Burney St. development continues to draw mixed reaction

The developers of the proposed Laneway project at 9 Burney St. in Mission Hill have completed the additional “pop-up” community outreach events, but the project continues to draw a mixed reaction.

The developers—Mitch Wilson and Russell Preston—are proposing to demolish an existing three-family structure at 11 Burney St. and construct a 27,629-square-foot, four-story building with a recessed fifth floor. The project includes 25 rental units, of which three will be designated as income restricted, with five parking spaces. The project also proposes 1,900 square feet of ground floor restaurant space and a 2,853-square-foot laneway as a public open space for recreational activities, outdoor restaurant seating, and as a pathway through the site.

The local community has had conflicted responses to this development. Much of the opposition are residents who live close to the project and who are mainly concerned about height, density, and traffic. Those in support include the local business community and other residents excited about the creation of new retail space and the no-student policy of the developers.

Dan Vlahos, a designer and long-term resident of Mission Hill on Hillside Street, has publicly commented his support at community meetings and again to the Gazette.

“Since the project was first unveiled they [the developers] have made positive changes to the design,” Vlahos said. “Most noticeably they have further contextualized the scale of the building, bringing it in line with the other structures on Burney Street.”

Vlahos is glad that the building will be deed restricted to prevent rentals to undergraduates, and will instead likely attract workers from Longwood and neighboring institutions.

“Each morning, if one follows Longwood as it enters Brookline, one can observe a “parade” of diverse workers flowing into Longwood, on bike and by foot,” Vlahos said. “It would be nice to have more of that activity along our very own Tremont Street. It would add vitality to the street and contribute to our local business. Also, it’s nice to see so many folks who walk to Longwood not getting in their car to go to work. Thus, I would argue that the Laneway project would create less traffic than the current parking lot does, and I believe the traffic studies generated by the City have confirmed this.”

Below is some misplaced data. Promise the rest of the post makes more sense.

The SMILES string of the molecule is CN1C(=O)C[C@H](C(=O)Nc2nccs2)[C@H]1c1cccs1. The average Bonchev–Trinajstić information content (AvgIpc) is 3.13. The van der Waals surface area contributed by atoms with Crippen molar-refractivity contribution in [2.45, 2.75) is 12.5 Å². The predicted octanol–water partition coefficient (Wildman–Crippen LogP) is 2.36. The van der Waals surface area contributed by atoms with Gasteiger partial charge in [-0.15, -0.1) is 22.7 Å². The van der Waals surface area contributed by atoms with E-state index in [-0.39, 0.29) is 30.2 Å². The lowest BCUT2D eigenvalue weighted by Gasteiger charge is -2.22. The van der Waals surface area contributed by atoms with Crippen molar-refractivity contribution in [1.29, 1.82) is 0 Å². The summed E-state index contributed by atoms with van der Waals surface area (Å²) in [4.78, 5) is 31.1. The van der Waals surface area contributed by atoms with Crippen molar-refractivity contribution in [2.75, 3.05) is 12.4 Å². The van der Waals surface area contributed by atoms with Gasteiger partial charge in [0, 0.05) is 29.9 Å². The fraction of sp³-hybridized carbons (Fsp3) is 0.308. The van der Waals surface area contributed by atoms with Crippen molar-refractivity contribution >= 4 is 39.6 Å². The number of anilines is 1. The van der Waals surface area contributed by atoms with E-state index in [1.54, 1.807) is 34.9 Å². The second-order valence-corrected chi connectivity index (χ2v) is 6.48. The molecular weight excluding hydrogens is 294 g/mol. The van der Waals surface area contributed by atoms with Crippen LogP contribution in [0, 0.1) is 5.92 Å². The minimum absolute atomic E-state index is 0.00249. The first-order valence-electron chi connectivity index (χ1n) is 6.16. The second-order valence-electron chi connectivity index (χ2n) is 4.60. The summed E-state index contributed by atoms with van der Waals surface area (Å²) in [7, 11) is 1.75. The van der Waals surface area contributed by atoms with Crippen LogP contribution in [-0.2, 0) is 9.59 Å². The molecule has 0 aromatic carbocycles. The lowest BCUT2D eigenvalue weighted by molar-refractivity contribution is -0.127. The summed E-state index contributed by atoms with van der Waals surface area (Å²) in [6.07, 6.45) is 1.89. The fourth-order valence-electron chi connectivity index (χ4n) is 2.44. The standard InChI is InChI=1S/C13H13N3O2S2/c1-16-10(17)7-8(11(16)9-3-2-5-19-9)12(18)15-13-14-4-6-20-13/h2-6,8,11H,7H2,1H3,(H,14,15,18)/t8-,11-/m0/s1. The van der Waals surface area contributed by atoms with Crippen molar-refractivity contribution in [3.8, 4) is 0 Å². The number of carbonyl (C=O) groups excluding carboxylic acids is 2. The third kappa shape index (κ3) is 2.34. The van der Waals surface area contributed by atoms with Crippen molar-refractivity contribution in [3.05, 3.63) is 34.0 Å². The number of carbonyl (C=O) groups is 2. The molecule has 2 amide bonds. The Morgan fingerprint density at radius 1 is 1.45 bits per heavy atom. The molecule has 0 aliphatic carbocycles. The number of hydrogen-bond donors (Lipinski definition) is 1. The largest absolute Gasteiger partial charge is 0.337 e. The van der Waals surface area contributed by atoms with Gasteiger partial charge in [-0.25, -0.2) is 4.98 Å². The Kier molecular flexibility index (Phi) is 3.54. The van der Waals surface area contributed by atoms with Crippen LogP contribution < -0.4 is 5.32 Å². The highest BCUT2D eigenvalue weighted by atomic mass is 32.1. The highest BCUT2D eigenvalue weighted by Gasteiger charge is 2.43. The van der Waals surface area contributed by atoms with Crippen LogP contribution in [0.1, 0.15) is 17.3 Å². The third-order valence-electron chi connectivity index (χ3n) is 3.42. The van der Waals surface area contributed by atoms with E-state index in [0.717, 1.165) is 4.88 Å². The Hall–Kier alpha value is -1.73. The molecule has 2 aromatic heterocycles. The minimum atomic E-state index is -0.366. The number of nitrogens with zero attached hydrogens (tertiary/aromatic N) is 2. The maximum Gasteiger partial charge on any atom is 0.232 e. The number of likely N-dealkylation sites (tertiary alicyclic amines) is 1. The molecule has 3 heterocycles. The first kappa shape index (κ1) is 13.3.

Vlahos said he did not attend the pop-up events because he was already supportive of the overall design. He said that he respects the design firm that was hired, but suggests that the community develops a transit-oriented master plan soon to guide future development.

Dan Junkins is a neighbor who has expressed his concerns with the project. A resident of Delle Avenue and member of the Delle Avenue Association, Junkins shared with the Gazette his concerns with the project, even after attending two pop-up events. He didn’t feel that the events were very productive.

“I’m aware that the intention of the pop-ups, in my interpretation, was to engage in a conversation, find out the concerns with some of the closer community that live nearby as well as to engage with what they can come up with through dialogue,” Junkins said. “I didn’t have that experience. They were trying to find a way to speak about their project and sell it.”

The main concerns of Junkins and the Delle Avenue Association are height, traffic, and density. This was clearly vocalized at community meetings, said Junkins, and they brought up those concerns at the pop-up events as well.

“The architecture of the community that you don’t see any other buildings above three stories – the top point is the Basilica,” Junkins said, clarifying that he was speaking only on his behalf, not necessarily the whole Delle Avenue Association. “Why is this building going to be granted status of second highest building on Tremont? I think it doesn’t fit.”

Junkins said that he felt that the developers heard what he was trying to say, but “kept trying to turn the conversation back to how great they thought the project was.”

After the first pop-up event, Junkins said that he discussed his new concern with the developers at the second pop-up: that his voice wasn’t actually being heard. The response of the developers is that if they make concessions on one issue, that the community will “jump on another issue and demand more,” Junkins said.

The Delle Avenue Association is in communication with the developers to plan an informal gathering in order to discuss their concerns again.

Developers Wilson and Preston did not respond to a Gazette request to comment.

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